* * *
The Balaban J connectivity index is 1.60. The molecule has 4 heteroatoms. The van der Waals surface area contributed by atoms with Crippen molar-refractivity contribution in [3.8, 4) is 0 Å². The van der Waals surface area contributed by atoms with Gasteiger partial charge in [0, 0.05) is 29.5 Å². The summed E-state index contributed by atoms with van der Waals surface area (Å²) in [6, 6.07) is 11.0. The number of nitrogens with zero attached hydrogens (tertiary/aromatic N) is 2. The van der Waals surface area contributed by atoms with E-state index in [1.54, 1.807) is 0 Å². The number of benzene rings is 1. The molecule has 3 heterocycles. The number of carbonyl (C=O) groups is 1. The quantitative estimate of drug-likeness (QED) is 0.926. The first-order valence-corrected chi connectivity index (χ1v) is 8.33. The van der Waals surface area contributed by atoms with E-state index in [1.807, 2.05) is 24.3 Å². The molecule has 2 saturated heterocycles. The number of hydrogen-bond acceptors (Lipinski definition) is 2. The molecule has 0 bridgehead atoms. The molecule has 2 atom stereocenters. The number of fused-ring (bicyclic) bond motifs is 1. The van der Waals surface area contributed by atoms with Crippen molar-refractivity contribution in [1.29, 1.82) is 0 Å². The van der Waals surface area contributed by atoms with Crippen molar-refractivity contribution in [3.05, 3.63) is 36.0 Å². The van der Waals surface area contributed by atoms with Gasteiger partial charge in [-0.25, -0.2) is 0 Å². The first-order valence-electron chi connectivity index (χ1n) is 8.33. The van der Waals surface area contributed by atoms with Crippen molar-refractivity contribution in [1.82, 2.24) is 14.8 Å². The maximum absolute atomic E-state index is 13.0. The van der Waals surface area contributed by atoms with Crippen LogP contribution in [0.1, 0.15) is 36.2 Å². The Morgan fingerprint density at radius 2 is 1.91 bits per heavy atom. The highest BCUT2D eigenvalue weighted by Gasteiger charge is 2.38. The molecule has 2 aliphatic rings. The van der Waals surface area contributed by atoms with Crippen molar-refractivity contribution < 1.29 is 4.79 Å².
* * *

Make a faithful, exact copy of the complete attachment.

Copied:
The Balaban J connectivity index is 1.60. The molecule has 4 heteroatoms. The van der Waals surface area contributed by atoms with Crippen molar-refractivity contribution in [3.8, 4) is 0 Å². The van der Waals surface area contributed by atoms with Gasteiger partial charge in [0, 0.05) is 29.5 Å². The summed E-state index contributed by atoms with van der Waals surface area (Å²) in [6, 6.07) is 11.0. The number of nitrogens with zero attached hydrogens (tertiary/aromatic N) is 2. The van der Waals surface area contributed by atoms with E-state index in [1.54, 1.807) is 0 Å². The number of benzene rings is 1. The molecule has 3 heterocycles. The number of carbonyl (C=O) groups is 1. The quantitative estimate of drug-likeness (QED) is 0.926. The first-order valence-corrected chi connectivity index (χ1v) is 8.33. The van der Waals surface area contributed by atoms with E-state index in [1.807, 2.05) is 24.3 Å². The molecule has 2 saturated heterocycles. The number of hydrogen-bond acceptors (Lipinski definition) is 2. The molecule has 0 bridgehead atoms. The molecule has 2 atom stereocenters. The number of fused-ring (bicyclic) bond motifs is 1. The van der Waals surface area contributed by atoms with Crippen molar-refractivity contribution in [1.29, 1.82) is 0 Å². The van der Waals surface area contributed by atoms with Crippen molar-refractivity contribution in [3.05, 3.63) is 36.0 Å². The van der Waals surface area contributed by atoms with Gasteiger partial charge in [-0.25, -0.2) is 0 Å². The first-order valence-electron chi connectivity index (χ1n) is 8.33. The van der Waals surface area contributed by atoms with Crippen molar-refractivity contribution in [1.82, 2.24) is 14.8 Å². The maximum absolute atomic E-state index is 13.0. The van der Waals surface area contributed by atoms with Crippen LogP contribution in [0.1, 0.15) is 36.2 Å². The Morgan fingerprint density at radius 2 is 1.91 bits per heavy atom. The highest BCUT2D eigenvalue weighted by Gasteiger charge is 2.38. The molecule has 2 aliphatic rings. The van der Waals surface area contributed by atoms with Crippen molar-refractivity contribution < 1.29 is 4.79 Å².